The Western world mustn't be blind to its own shortcomings. We've heated debates about "woke." A group of courageous people are making a case that we should also face the dark shadows of our past, and that's a good thing. That's what democracy is about: allowing opinions to clash in public debate. Debate is constantly evolving. We need more spaces, agora's, festivals that are more nuanced and less aggressive than the battleground that Twitter has become. We need more forums where real debates, real dialogues, real exchanges can take place. In a society that's constantly changing, that's the only way to move forward.
We've Putin's invasion of Ukraine. There's the climate crisis, which on the one hand is burning down large parts of our countries and on the other is flooding entire villages and cities. We have the corona crisis, which is reducing the habitat of endangered animals. In Belgium we live with more than 170 nationalities on a small piece of land. There are many misunderstandings and unfortunately a lot of discrimination. Many challenges are knocking on our doors and we'll not be able to solve them with recipes from the past. The Stone Age ended not because there were no more stones, but because there were better answers.
"By revealing the truth hidden in the heart, art can proclaim powerful messages," says artist Ai Weiwei in his inspiring book "1000 Years of Joy and Sorrow." Ai Weiwei lays out the ultimate role of art for a society in transition. What we need today is insight and connection, inspiration and courage to think beyond the known, to accept our weaknesses and use them as a springboard to a common goal: to leave those who come after us a planet as beautiful as the one we inherited.
Through the festivals that the European Festival Association supports, we work to find new answers. We do this by bringing people together, creating new connections, stimulating exchange and opening space for vulnerability and doubt, breaking down the boundaries of our society and raising hope that there's more than what we know and see today. A new world is possible and it is important building blocks to create it.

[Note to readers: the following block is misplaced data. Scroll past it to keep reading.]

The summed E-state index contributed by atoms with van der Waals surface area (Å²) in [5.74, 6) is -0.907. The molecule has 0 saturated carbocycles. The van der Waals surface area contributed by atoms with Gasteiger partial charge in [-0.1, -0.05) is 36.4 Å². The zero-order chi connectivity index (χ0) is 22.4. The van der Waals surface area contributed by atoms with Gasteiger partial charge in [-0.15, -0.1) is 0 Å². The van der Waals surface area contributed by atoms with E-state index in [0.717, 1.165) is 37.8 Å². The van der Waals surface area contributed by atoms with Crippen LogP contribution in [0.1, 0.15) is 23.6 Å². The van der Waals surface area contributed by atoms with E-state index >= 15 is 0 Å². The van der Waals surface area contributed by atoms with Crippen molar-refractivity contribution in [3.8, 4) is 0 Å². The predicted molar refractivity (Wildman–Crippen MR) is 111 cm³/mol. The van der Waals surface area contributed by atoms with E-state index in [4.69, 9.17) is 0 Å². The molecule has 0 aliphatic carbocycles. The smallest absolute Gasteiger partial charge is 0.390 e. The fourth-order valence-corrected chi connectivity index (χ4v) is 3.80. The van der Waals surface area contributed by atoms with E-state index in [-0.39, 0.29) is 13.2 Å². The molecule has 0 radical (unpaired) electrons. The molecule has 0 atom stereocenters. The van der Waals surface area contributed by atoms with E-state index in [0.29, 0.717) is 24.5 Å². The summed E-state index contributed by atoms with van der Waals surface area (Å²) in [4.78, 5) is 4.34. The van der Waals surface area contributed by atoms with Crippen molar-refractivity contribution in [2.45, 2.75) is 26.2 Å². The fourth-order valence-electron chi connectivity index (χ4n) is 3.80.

Paul Dujardin is a leading figure in Europe’s civil society. He has been CEO of the Centre for Fine Arts Brussels (BOZAR) from January 2002 to January 2021. Under his leadership, the house for culture has turned into a respected and internationally recognized multidisciplinary European hub driven by the New European Bauhaus ideals. Since 2016 Paul was co-author and advisor for the EU for the development of public (cultural) diplomacy strategy. Attracting over 1,3 million visitors each year, BOZAR plays a crucial role as a meeting place in the heart of the European Union, while acting as a pivotal defender of the European project both in the EU as in its external policies. Over the last years, Paul has widened BOZAR’s scope of expertise, activities and outreach through the establishment of a thorough intersectoral approach incorporating the arts, science and technology. The SDG’s became central in the further development of BOZAR, a house for social cohesion. Each department has developed its own strategy around these guidelines and maximized his social impact. Under his leadership, BOZAR has developed numerous exhibitions, festivals, concerts, cinema events and debates with various hybrid formats and became a contemporary thinktank. He has held various advisory positions at the highest level, including acting as the main advisor to the EU for the ‘New Narrative for Europe’ project (2013-2016) and his Ambassadors’ committee. Providing longstanding expertise at the crossing of policymaking, societal stakes and the arts, this was done in close collaboration with top scientists, artists and politicians and with the civil society. In addition to BOZAR, Paul was founder and CEO of Ars Musica, General Manager of the Brussels Philharmonic Society, Co Administrator at the Belgian National Orchestra, President of the International Music Council (2013-2017), President of Europa Nostra Belgium (since 2018), and others. He holds a Degree in Art History and Archaeology (VUB, 1986) and Management (VLEKHO, 1987)